Protein is a major building block in the human body. Why? This key substance is necessary for the creation of essential enzymes, antibodies, hemoglobin and hormones. Otherwise, tissues would break down, muscle mass would diminish, and things like your bones, heart, respiratory and immune systems would weaken. Just like constructing a wall using only half of the bricks, without protein we would literally begin to fall apart.
Sources of Protein
Unfortunately, the body can’t store protein like it can with fat so the only intake source is through diet, which can mean difficulty for vegetarians, vegans and other diet-restricted groups. Red meat, poultry and fish are sources of complete protein, and lots of it, which make it easy for most adults to consume the daily average recommendation of 8 grams of protein per 20 pounds of body weight (i.e. a 150-pound woman would need 60 grams of protein per day).
Most plant sources such as green vegetables and fruits, as well as cereals and rice are known as incomplete proteins and have to be combined in order to achieve the body’s daily needs. However, veggie-lovers are in luck because protein powder is an easy way to incorporate some complete forms of pro grade protein into your diet without compromising your menu choices.
Now, I know what you’re thinking. Protein shakes with every meal, no matter how tasty and nutritionally beneficial, can get extremely boring and tedious over time. Fortunately, there are countless ways to incorporate protein powder into the food itself to make even the most deficient meals fortified with protein. One of the best ways is through baking, and it’s easier than you might think.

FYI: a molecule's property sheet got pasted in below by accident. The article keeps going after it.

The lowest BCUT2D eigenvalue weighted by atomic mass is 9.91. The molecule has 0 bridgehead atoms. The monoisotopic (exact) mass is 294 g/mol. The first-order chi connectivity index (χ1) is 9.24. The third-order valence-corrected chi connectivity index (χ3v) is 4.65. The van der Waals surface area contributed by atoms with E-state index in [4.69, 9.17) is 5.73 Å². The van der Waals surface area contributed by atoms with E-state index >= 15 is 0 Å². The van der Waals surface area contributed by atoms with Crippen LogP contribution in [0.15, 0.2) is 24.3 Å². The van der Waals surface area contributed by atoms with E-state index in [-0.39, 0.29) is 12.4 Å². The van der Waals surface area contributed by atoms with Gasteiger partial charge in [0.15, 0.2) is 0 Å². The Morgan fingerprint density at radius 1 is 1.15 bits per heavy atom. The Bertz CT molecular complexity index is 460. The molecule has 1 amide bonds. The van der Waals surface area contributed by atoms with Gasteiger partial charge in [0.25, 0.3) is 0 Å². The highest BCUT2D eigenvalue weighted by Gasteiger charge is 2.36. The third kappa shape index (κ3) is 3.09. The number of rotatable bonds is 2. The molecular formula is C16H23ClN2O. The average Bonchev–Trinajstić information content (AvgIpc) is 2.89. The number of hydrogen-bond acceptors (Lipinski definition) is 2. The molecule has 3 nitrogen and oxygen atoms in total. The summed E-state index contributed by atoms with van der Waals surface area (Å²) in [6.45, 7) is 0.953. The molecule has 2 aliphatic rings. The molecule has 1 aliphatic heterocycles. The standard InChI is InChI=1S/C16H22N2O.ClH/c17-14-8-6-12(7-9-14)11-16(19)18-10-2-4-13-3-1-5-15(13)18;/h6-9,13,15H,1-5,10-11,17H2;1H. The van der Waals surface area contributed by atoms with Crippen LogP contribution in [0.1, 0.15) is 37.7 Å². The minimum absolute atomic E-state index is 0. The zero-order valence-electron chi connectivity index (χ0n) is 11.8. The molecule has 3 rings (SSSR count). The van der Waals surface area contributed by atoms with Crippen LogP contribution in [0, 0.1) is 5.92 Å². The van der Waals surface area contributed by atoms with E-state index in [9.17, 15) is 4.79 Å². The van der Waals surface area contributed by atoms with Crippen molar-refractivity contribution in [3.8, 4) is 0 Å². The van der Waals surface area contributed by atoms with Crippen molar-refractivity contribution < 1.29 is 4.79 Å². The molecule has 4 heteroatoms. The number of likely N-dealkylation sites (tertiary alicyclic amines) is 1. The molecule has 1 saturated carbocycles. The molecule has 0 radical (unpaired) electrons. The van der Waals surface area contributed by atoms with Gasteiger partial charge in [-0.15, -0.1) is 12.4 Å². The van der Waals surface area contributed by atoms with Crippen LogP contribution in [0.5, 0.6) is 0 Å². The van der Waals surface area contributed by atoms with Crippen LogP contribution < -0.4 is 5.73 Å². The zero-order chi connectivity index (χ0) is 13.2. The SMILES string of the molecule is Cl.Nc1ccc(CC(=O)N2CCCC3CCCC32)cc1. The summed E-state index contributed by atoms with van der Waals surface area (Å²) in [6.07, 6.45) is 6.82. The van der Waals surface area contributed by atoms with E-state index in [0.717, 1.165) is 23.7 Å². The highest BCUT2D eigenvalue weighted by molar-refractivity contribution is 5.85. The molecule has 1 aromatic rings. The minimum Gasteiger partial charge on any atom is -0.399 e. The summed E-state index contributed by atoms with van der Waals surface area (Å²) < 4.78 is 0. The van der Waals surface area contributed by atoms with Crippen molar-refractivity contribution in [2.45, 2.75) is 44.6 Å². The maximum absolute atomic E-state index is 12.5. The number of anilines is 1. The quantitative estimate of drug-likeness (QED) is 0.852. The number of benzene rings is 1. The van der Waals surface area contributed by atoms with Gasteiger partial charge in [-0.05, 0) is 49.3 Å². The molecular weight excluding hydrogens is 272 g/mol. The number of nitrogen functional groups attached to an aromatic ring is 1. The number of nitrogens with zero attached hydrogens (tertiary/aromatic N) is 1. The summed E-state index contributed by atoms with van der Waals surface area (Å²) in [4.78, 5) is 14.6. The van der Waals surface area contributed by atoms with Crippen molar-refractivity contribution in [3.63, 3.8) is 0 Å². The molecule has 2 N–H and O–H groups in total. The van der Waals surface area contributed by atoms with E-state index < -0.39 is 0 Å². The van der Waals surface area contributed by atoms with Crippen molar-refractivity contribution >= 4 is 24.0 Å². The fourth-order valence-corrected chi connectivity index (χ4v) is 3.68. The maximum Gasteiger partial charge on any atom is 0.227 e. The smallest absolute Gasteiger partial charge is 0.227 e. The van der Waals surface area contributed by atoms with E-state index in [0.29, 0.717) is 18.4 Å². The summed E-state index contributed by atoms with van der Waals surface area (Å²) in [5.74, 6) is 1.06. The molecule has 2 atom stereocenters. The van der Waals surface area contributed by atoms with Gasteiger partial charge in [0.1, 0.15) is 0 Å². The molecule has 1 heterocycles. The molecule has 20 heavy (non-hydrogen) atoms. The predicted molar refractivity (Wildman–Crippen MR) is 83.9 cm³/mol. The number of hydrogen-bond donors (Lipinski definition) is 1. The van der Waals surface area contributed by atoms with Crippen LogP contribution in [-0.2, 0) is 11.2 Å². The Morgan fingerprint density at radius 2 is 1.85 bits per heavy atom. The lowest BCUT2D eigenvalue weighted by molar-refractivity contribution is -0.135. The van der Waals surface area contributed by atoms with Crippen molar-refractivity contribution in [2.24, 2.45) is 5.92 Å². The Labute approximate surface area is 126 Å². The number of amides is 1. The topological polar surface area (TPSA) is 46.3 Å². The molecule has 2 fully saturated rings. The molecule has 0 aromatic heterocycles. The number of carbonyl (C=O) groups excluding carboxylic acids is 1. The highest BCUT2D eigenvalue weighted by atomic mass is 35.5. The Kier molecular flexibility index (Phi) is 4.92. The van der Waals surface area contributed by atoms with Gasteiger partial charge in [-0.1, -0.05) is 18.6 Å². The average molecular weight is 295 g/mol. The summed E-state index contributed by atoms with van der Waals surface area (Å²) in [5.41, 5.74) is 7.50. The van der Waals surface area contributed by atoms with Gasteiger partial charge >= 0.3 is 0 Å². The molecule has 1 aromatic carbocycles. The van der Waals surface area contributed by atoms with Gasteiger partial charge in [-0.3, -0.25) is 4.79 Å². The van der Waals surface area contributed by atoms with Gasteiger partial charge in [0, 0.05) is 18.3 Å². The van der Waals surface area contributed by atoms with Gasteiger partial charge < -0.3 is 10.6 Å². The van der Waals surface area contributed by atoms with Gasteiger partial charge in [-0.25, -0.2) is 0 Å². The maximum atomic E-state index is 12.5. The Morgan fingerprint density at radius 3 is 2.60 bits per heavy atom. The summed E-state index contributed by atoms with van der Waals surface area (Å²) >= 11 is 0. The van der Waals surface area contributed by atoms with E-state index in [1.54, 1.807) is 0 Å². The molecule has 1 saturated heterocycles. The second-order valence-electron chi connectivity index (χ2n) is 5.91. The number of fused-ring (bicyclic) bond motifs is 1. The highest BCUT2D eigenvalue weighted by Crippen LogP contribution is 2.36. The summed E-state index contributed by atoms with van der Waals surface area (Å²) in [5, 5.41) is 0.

How To Bake With Protein Powder
First off, it’s necessary to find the best protein powder that will work with your dietary needs. Protein powder comes in many forms, but those who are vegetarian or vegan might want to steer clear of any egg or milk-based varieties. For baking purposes, both flavored and unflavored whey protein can be mixed into batter for cupcakes, muffins, quick breads like pumpkin or banana nut, and cookies, while unflavored protein powder can be integrated into various savory casseroles, baked pasta dishes and egg-substitute quiches.
If you’re really into baking from scratch, unflavored soy and rice protein powders can double as a flour substitute due to their finer texture. Rice protein powder, in particular, makes an excellent herb breading for casseroles or baked vegetables dishes like herb-crusted cauliflower and eggplant parmesan.
Most recipes suggest using half of the recommended flour and using protein powder to make up the other half, but other recipes may have different ratios so it’s important to do your homework before donning your apron and oven mitts.
The versatility of using protein powder in baked goods is virtually endless, and it allows meat-free diets to capitalize on nutrition without sacrificing options or, most importantly, flavor. Search online for baking and even specialty “no-bake” recipes for granola bars, fruit scones, breakfast on-the-go and more, and discover a whole new culinary world of protein powder that ventures beyond the blender.